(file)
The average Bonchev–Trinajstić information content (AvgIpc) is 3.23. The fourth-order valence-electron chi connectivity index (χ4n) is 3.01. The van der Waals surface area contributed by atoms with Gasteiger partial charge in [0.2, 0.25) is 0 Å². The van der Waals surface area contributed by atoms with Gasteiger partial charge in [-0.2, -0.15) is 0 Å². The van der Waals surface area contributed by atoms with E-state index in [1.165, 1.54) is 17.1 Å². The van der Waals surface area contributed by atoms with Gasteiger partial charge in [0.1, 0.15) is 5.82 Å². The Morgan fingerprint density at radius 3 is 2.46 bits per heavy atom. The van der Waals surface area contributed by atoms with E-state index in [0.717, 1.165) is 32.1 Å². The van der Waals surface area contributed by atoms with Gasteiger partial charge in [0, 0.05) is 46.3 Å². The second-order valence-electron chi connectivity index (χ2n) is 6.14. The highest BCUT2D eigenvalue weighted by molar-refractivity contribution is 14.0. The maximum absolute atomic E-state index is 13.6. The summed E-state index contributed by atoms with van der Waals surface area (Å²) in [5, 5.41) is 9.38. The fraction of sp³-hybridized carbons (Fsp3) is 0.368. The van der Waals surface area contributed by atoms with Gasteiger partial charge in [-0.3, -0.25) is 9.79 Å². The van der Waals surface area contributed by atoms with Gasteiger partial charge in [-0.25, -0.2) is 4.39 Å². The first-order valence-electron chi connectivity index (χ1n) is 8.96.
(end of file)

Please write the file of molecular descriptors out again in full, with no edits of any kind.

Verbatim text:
The average Bonchev–Trinajstić information content (AvgIpc) is 3.23. The fourth-order valence-electron chi connectivity index (χ4n) is 3.01. The van der Waals surface area contributed by atoms with Gasteiger partial charge in [0.2, 0.25) is 0 Å². The van der Waals surface area contributed by atoms with Gasteiger partial charge in [-0.2, -0.15) is 0 Å². The van der Waals surface area contributed by atoms with E-state index in [1.165, 1.54) is 17.1 Å². The van der Waals surface area contributed by atoms with Gasteiger partial charge in [0.1, 0.15) is 5.82 Å². The Morgan fingerprint density at radius 3 is 2.46 bits per heavy atom. The van der Waals surface area contributed by atoms with E-state index in [0.717, 1.165) is 32.1 Å². The van der Waals surface area contributed by atoms with Gasteiger partial charge in [0, 0.05) is 46.3 Å². The second-order valence-electron chi connectivity index (χ2n) is 6.14. The highest BCUT2D eigenvalue weighted by molar-refractivity contribution is 14.0. The maximum absolute atomic E-state index is 13.6. The summed E-state index contributed by atoms with van der Waals surface area (Å²) in [5, 5.41) is 9.38. The fraction of sp³-hybridized carbons (Fsp3) is 0.368. The van der Waals surface area contributed by atoms with Gasteiger partial charge in [-0.3, -0.25) is 9.79 Å². The van der Waals surface area contributed by atoms with Gasteiger partial charge in [-0.25, -0.2) is 4.39 Å². The first-order valence-electron chi connectivity index (χ1n) is 8.96.